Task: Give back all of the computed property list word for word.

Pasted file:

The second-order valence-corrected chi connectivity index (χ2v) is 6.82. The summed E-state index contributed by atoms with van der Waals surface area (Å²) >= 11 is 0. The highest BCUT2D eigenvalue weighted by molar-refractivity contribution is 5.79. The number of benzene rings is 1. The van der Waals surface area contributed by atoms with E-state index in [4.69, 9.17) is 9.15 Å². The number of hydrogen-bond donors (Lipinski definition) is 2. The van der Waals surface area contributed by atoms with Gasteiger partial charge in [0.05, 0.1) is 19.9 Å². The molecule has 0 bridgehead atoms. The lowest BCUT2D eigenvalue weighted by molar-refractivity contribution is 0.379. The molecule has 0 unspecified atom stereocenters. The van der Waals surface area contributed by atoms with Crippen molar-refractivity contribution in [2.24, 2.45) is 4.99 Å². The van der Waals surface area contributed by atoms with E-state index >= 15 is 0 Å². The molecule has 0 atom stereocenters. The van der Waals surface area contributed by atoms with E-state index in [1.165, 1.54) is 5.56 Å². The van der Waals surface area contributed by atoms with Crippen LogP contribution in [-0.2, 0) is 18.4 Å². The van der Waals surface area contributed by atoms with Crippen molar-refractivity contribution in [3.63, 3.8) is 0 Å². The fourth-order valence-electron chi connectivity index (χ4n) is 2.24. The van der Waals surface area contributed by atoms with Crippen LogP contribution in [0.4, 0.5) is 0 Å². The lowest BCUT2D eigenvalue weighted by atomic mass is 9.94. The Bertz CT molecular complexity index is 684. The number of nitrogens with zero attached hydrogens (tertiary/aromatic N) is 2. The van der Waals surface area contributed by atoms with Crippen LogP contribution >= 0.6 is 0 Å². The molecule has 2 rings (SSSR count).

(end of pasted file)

The second-order valence-corrected chi connectivity index (χ2v) is 6.82. The summed E-state index contributed by atoms with van der Waals surface area (Å²) >= 11 is 0. The highest BCUT2D eigenvalue weighted by molar-refractivity contribution is 5.79. The number of benzene rings is 1. The van der Waals surface area contributed by atoms with E-state index in [4.69, 9.17) is 9.15 Å². The number of hydrogen-bond donors (Lipinski definition) is 2. The van der Waals surface area contributed by atoms with Gasteiger partial charge in [0.05, 0.1) is 19.9 Å². The molecule has 0 bridgehead atoms. The lowest BCUT2D eigenvalue weighted by molar-refractivity contribution is 0.379. The molecule has 0 unspecified atom stereocenters. The van der Waals surface area contributed by atoms with Crippen molar-refractivity contribution in [2.24, 2.45) is 4.99 Å². The van der Waals surface area contributed by atoms with E-state index >= 15 is 0 Å². The molecule has 0 atom stereocenters. The van der Waals surface area contributed by atoms with E-state index in [1.165, 1.54) is 5.56 Å². The van der Waals surface area contributed by atoms with Crippen LogP contribution in [-0.2, 0) is 18.4 Å². The van der Waals surface area contributed by atoms with Crippen molar-refractivity contribution in [3.63, 3.8) is 0 Å². The fourth-order valence-electron chi connectivity index (χ4n) is 2.24. The van der Waals surface area contributed by atoms with Crippen LogP contribution in [0.4, 0.5) is 0 Å². The lowest BCUT2D eigenvalue weighted by atomic mass is 9.94. The Bertz CT molecular complexity index is 684. The number of nitrogens with zero attached hydrogens (tertiary/aromatic N) is 2. The van der Waals surface area contributed by atoms with Crippen LogP contribution >= 0.6 is 0 Å². The molecule has 2 rings (SSSR count).